Institute for War and Peace Reporting | Giving Voice, Driving Change

Whirlwind Cabinet Changes in Kyrgyzstan

President creates new team to handle economic crisis now and manage his re-election later.
By Mirgul Akimova
An ongoing reshuffle of the Kyrgyz government reflects President Kurmanbek Bakiev’s desire to strengthen his team as the economic situation worsens and the opposition unites.


Numerous ministers and officials have resigned, changed jobs or been sacked in the last two weeks, many of them at the forefront of implementing the government’s anti-crisis programme.



Perhaps the most significant change was the resignation on January 8 of Medet Sadyrkulov, the influential head of the president’s administration. He was replaced by Daniyar Usenov, a former mayor of Bishkek and successful businessman with previous experience in government.



Two days later, deputy interior minister, Temirkan Subanov stepped down because he had reached retirement age, and Uktomkhan Abdullaeva was promoted to the post of deputy prime minister from her previous post of labour and social development minister, which was filled by Nazgul Tashpaeva.



Then, on January 14, Finance Minister Tajikan Kalimbetova and Social Fund chief Marat Sultanova swapped jobs.



January 23 saw the biggest changes yet, with 12 officials dismissed by the president. They included Agriculture Minister Arstanbek Nogoev, Education Minister Ishenkul Boljurova, First Deputy Prime Minister Iskenderbek Aydaraliev, and Murat Ismailov, the government’s chief-of-staff.



Three officials from the presidential administration were also dismissed, and local government also underwent a clearout. The governor of the northern Chuy region, Kubanychbek Syydanov and the mayor of the southern city of Osh, Jumadyl Isakov, were the most senior officials removed. Finally, the ambassadors to China and Iran and the Kyrgyz consul in Istanbul were recalled.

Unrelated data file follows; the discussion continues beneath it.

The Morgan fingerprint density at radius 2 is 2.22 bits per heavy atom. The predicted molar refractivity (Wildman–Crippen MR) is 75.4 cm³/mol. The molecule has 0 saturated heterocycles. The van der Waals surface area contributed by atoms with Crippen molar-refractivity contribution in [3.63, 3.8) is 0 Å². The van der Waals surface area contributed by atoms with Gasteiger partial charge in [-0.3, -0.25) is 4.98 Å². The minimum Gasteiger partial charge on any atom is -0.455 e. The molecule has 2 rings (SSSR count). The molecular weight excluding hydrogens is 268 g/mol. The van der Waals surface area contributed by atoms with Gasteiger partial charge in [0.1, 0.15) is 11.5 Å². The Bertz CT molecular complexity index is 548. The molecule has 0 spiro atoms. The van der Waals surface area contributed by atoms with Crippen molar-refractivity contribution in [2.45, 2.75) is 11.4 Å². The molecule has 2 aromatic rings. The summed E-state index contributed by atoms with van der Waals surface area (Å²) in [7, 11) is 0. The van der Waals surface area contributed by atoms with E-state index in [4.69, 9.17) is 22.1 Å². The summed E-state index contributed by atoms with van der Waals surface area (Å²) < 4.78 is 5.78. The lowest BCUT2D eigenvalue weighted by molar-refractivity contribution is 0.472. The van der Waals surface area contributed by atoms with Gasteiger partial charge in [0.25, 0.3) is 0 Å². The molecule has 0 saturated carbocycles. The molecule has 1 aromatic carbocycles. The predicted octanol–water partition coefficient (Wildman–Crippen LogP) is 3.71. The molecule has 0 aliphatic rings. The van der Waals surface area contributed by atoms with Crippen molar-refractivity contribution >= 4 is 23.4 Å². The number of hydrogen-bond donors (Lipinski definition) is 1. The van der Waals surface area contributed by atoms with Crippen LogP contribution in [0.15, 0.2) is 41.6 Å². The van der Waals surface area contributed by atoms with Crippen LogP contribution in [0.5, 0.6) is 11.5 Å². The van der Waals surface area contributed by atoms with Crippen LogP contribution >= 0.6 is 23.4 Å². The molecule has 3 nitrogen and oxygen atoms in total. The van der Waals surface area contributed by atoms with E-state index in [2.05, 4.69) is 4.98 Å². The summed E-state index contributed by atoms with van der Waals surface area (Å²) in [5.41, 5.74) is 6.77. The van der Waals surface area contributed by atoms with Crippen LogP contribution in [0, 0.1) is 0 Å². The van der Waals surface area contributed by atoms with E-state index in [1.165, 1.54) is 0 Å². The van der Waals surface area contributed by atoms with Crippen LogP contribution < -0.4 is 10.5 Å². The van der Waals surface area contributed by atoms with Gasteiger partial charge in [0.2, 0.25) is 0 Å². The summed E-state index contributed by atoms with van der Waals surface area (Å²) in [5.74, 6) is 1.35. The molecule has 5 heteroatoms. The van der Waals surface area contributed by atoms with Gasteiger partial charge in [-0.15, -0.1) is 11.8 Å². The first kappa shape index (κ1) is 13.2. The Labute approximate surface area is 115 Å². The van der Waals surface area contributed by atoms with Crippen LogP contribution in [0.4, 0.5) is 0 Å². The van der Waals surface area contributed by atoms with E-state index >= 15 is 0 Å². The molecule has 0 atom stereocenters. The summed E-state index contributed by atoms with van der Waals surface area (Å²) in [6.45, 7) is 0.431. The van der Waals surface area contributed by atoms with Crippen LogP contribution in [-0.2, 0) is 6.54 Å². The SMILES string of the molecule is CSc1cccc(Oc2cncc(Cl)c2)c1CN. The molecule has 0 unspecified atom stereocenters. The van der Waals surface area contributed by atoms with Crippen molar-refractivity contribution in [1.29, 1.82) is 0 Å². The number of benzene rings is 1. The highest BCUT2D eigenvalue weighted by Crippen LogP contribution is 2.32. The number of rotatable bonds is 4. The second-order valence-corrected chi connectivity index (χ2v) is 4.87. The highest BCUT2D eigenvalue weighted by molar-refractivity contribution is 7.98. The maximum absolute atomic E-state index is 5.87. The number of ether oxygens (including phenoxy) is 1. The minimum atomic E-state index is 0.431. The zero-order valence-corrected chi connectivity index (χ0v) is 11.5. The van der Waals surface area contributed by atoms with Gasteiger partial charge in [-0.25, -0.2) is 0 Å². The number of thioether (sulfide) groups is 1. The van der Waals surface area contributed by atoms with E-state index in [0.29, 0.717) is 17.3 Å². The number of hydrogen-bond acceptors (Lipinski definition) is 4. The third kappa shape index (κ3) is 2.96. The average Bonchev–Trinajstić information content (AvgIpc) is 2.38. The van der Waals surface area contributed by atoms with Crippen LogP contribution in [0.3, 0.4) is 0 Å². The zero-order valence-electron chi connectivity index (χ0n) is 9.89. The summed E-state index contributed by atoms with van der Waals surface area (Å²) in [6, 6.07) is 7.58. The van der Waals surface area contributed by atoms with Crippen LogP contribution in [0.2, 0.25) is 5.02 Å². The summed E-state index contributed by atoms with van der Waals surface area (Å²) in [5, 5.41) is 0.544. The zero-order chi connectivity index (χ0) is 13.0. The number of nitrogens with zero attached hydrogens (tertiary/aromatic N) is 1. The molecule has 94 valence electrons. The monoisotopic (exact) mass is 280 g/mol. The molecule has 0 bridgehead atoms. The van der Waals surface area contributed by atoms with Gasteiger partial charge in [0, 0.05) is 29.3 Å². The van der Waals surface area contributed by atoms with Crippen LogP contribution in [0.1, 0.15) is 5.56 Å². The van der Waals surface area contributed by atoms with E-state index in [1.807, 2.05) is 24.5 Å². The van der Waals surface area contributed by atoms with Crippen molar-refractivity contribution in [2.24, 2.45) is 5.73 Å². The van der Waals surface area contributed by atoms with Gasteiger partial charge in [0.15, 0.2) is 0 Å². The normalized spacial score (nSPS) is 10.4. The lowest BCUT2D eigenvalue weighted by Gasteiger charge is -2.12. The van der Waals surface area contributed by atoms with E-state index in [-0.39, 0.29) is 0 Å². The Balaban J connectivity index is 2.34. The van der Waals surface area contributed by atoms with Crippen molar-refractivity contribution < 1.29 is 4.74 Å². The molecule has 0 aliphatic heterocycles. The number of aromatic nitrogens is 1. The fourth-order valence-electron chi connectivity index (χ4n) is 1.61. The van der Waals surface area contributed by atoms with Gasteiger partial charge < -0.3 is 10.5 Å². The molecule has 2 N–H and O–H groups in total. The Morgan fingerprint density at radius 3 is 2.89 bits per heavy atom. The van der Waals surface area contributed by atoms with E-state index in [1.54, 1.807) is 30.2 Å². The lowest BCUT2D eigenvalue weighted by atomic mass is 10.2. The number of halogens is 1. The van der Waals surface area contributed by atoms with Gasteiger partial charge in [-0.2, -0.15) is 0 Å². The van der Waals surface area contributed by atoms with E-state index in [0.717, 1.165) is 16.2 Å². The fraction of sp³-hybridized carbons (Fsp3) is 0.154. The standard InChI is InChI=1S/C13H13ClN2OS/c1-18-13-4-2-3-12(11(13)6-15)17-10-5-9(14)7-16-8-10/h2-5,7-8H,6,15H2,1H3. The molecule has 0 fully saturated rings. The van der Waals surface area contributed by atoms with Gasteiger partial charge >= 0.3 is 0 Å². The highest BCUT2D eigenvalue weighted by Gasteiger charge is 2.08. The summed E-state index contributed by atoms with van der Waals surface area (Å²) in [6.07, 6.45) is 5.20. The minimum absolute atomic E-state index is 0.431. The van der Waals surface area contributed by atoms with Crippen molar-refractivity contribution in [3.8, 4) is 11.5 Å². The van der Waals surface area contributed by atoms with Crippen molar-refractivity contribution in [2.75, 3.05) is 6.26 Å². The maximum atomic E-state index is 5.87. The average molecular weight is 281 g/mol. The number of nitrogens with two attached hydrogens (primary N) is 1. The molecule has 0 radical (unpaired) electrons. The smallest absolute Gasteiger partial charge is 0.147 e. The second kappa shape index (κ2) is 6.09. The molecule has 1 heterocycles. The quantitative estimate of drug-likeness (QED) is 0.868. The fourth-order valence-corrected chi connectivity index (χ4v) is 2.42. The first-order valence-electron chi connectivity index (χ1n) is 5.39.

Speaking about the earlier personnel changes at a January 12 cabinet meeting, President Bakiev said they were a response to the changing demands on the business of government, and had nothing to do with politics as such.



“In 2009, there are going to be a lot of difficulties stemming from the global crisis, but nevertheless we need to move forward,” he said. “The task of government is to take adequate steps to soften the negative impact [of crisis] on our economy.”



The reshaped cabinet faces numerous challenges, above all to steer Kyrgyzstan through the current world economic slowdown without provoking popular unrest.



The Kyrgyz economy is slowing, with the International Monetary Fund, IMF, predicting that growth rates will fall drastically. The government introduced an economic programme last year to address the knock-on effects of the crisis, and in December these efforts received a boost with a 100 million US dollar loan from the IMF.



Unemployment is rising, and this will be compounded when Kyrgyz migrants are be forced to return from the contracting job markets in Russia and Kazakstan. The decline in the remittances sent home by these migrant workers will affect family livelihoods, banks and the economy as a whole. (See
Kyrgyzstan Steels Itself for Slowdown, RCA No. 561, 09-Jan-09.)



Meanwhile, electricity shortages continue, with many residents facing 12 hours of power cuts a day.



The deteriorating economic conditions have been seized on by opposition groups, which recently joined forces. (See Kyrgyzstan: Political Confrontation Intensifies, RCA No. 562, 17-Jan-09.) There is a risk they could stage major protests later this year if there is no sign of the situation improving.



Topchubek Turgunaliev, an opposition member who heads the Institute for Freedom and Human Rights, said the latest round of sackings on January 23 confirmed him in his belief that President Bakiev is surrounding himself with loyalists with a view to calling a presidential election ahead of the scheduled date in 2010.



“He might call an early presidential election in autumn 2009 or at the beginning of 2010,” Turgunaliev told IWPR earlier.



Many observers see the elevation of Usenov as part of Bakiev’s forward planning. As mayor of the capital, Usenov is believed to have conceived controversial new rules restricting the right to hold protest rallies to certain locations. That ability to take tough decisions may have made him the ideal candidate for his new job.



As independent analyst Tokgotul Kakcheev put it, “The election result depends on the head of the presidential administration.”



Sadyrkulov, meanwhile, appears to have left office without rancour.



“I consider my job done,” he told the RIA Novosti news agency.



Appointed in 2007, he is credited with helping Bakiev survive a series of mass rallies staged by his opponents, and then weakening the opposition forces by coopting some of their members.



When Bakiev sacked Foreign Minister Ednan Karabaev last week, many predicted he would offer the post to Sadyrkulov. In an interview for RFE/RL’s Kyrgyz service, Sadyrkulov said he met the president on January 19. and turned the job down.



Mirgul Akimova is a pseudonym used by a reporter in Kyrgyzstan.